BP decided to go forward in a major way. Dudley may not have had much choice - BP needs the oil. Its production is down 21 percent since the oil spill and its share price is 22 percent lower. Big oil companies need to find giant fields to generate enough oil to replace the steady natural declines of existing fields. These big fields are now only found in remote or difficult locations.
Despite the Deepwater Horizon accident and BP's errors that contributed to it, BP remains one of the few companies with the technical expertise and financial resources to discover and produce oil at these depths. It is the biggest producer, investor and leaseholder in the Gulf of Mexico, which even with the onshore oil boom in states such as Texas and North Dakota still accounts for 17 percent of domestic production. BP recently added two more rigs in the Gulf, bringing its total to nine, more than it has ever had there.
The company's new prospects are among the largest in the Gulf in a part of an emerging geologic formation called the Lower Tertiary. These layers of rock are far older, and deeper under the sea floor, than the Miocene formation responsible for most of the Gulf of Mexico's current oil production.
The Lower Tertiary, once thought to have no oil and gas, is also being explored by Exxon, Chevron, Shell and others. Some of the shallower locations are already producing oil, and over the next 15 years it is expected to become the dominant source of the Gulf's oil, according to the consulting firm Wood Mackenzie. In all, the formation is thought to hold 15 billion barrels, worth $1.5 trillion.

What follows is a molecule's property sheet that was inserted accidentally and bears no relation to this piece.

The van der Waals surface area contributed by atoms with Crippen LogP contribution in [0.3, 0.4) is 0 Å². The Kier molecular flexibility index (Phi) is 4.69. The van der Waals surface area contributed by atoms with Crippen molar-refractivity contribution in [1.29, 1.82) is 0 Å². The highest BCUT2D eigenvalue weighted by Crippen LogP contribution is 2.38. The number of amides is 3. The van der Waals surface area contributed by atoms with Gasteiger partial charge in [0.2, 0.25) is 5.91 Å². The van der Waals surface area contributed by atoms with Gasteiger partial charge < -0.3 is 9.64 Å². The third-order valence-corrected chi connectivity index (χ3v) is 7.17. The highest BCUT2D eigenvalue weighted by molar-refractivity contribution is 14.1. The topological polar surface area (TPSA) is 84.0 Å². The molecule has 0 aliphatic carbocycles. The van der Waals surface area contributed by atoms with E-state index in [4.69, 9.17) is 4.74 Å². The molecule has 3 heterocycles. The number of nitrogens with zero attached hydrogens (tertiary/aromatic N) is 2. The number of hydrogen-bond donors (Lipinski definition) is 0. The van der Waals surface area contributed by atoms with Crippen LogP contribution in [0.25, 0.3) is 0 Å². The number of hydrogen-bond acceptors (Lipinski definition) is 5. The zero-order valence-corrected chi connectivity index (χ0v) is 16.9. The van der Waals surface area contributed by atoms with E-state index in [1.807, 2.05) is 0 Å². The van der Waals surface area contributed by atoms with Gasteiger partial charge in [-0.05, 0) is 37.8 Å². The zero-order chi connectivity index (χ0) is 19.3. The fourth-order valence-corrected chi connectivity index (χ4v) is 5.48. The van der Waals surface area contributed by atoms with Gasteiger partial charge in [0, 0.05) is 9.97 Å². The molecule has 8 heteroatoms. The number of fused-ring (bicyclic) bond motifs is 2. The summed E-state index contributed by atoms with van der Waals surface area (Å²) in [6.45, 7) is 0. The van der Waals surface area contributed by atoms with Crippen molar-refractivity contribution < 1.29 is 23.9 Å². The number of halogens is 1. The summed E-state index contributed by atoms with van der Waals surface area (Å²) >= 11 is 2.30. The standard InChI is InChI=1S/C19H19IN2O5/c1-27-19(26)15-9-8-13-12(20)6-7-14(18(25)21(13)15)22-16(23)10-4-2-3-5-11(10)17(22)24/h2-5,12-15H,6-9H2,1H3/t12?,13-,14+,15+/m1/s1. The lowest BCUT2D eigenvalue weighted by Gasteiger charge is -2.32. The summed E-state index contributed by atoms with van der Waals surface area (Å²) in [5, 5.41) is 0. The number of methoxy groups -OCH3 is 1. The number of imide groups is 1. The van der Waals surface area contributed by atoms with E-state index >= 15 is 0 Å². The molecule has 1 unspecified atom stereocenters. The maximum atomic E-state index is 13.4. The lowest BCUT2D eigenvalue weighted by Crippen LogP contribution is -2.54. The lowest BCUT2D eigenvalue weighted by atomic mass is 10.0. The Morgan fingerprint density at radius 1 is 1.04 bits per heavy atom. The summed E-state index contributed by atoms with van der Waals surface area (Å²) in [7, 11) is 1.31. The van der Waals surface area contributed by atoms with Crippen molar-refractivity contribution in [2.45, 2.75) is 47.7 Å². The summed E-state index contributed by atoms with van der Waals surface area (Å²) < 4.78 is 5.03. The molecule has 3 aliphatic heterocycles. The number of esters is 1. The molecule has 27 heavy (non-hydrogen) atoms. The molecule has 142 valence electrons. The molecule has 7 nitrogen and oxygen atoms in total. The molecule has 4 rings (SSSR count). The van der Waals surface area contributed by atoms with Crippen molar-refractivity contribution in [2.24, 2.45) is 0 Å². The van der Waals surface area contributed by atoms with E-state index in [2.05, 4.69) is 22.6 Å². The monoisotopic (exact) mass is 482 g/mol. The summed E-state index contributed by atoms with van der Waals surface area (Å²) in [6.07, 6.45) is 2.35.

Current industry equipment, rated to 15,000 pounds per square inch and 250 degrees Fahrenheit, can't produce the oil in BP's Lower Tertiary fields, including Tiber and Kaskida. The rubber now used to seal valves and pipes would melt at more extreme temperatures. Some equipment, such as the blowout preventer, which failed in the Deepwater Horizon accident, is too small to withstand higher pressures. So BP launched a program it calls 'Project 20K' to develop equipment with suppliers that can withstand up to 20,000 pounds per square inch and 350 degrees Fahrenheit.
That's hot enough to bake a chicken, and the equivalent of having the weight of a school bus bearing down on every square inch of equipment.
Some experts wonder if BP, or the rest of the industry, is up to the task.
Robert Bea, professor emeritus of engineering at the University of California and an expert on offshore technology who studied the Macondo blowout, says more than just better equipment must be developed. The especially hard part, he says, is developing a management system that can properly direct and oversee such complex projects. Bea, who has testified for plaintiffs suing BP over the spill, says it takes 'decades of concerted work' to do so safely.